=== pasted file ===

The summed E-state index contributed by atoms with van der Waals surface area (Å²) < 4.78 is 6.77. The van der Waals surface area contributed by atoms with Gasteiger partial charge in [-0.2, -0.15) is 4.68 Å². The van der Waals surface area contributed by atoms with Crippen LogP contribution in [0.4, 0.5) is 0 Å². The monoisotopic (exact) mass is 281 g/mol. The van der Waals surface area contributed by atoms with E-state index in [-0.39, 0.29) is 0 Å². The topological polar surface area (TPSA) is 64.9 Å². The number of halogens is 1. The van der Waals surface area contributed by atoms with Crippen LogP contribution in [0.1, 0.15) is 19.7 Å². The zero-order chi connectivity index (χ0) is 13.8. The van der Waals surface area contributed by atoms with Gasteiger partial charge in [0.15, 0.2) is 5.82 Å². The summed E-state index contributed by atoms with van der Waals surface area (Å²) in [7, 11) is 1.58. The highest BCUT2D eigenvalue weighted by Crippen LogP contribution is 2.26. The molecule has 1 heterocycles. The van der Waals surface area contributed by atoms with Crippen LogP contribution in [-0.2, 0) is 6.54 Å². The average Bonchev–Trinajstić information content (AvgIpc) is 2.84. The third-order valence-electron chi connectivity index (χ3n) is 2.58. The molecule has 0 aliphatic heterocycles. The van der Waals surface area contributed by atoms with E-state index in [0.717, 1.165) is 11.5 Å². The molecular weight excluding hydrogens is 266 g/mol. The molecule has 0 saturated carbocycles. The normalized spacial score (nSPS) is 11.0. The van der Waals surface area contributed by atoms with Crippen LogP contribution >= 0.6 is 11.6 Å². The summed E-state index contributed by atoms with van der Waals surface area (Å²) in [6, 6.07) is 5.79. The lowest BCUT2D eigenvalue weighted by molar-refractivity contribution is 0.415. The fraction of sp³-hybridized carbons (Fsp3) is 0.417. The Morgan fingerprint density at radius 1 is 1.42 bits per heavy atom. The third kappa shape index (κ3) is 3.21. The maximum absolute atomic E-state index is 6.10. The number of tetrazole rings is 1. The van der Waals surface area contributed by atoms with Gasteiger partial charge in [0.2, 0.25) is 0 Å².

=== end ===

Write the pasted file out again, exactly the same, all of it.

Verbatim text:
The summed E-state index contributed by atoms with van der Waals surface area (Å²) < 4.78 is 6.77. The van der Waals surface area contributed by atoms with Gasteiger partial charge in [-0.2, -0.15) is 4.68 Å². The van der Waals surface area contributed by atoms with Crippen LogP contribution in [0.4, 0.5) is 0 Å². The monoisotopic (exact) mass is 281 g/mol. The van der Waals surface area contributed by atoms with E-state index in [-0.39, 0.29) is 0 Å². The topological polar surface area (TPSA) is 64.9 Å². The number of halogens is 1. The van der Waals surface area contributed by atoms with Crippen LogP contribution in [0.1, 0.15) is 19.7 Å². The zero-order chi connectivity index (χ0) is 13.8. The van der Waals surface area contributed by atoms with Gasteiger partial charge in [0.15, 0.2) is 5.82 Å². The summed E-state index contributed by atoms with van der Waals surface area (Å²) in [7, 11) is 1.58. The highest BCUT2D eigenvalue weighted by Crippen LogP contribution is 2.26. The molecule has 1 heterocycles. The van der Waals surface area contributed by atoms with Crippen LogP contribution in [-0.2, 0) is 6.54 Å². The average Bonchev–Trinajstić information content (AvgIpc) is 2.84. The third-order valence-electron chi connectivity index (χ3n) is 2.58. The molecule has 0 aliphatic heterocycles. The van der Waals surface area contributed by atoms with E-state index in [0.717, 1.165) is 11.5 Å². The molecular weight excluding hydrogens is 266 g/mol. The molecule has 0 saturated carbocycles. The normalized spacial score (nSPS) is 11.0. The van der Waals surface area contributed by atoms with Crippen LogP contribution >= 0.6 is 11.6 Å². The summed E-state index contributed by atoms with van der Waals surface area (Å²) in [6, 6.07) is 5.79. The lowest BCUT2D eigenvalue weighted by molar-refractivity contribution is 0.415. The fraction of sp³-hybridized carbons (Fsp3) is 0.417. The Morgan fingerprint density at radius 1 is 1.42 bits per heavy atom. The third kappa shape index (κ3) is 3.21. The maximum absolute atomic E-state index is 6.10. The number of tetrazole rings is 1. The van der Waals surface area contributed by atoms with Gasteiger partial charge in [0.2, 0.25) is 0 Å².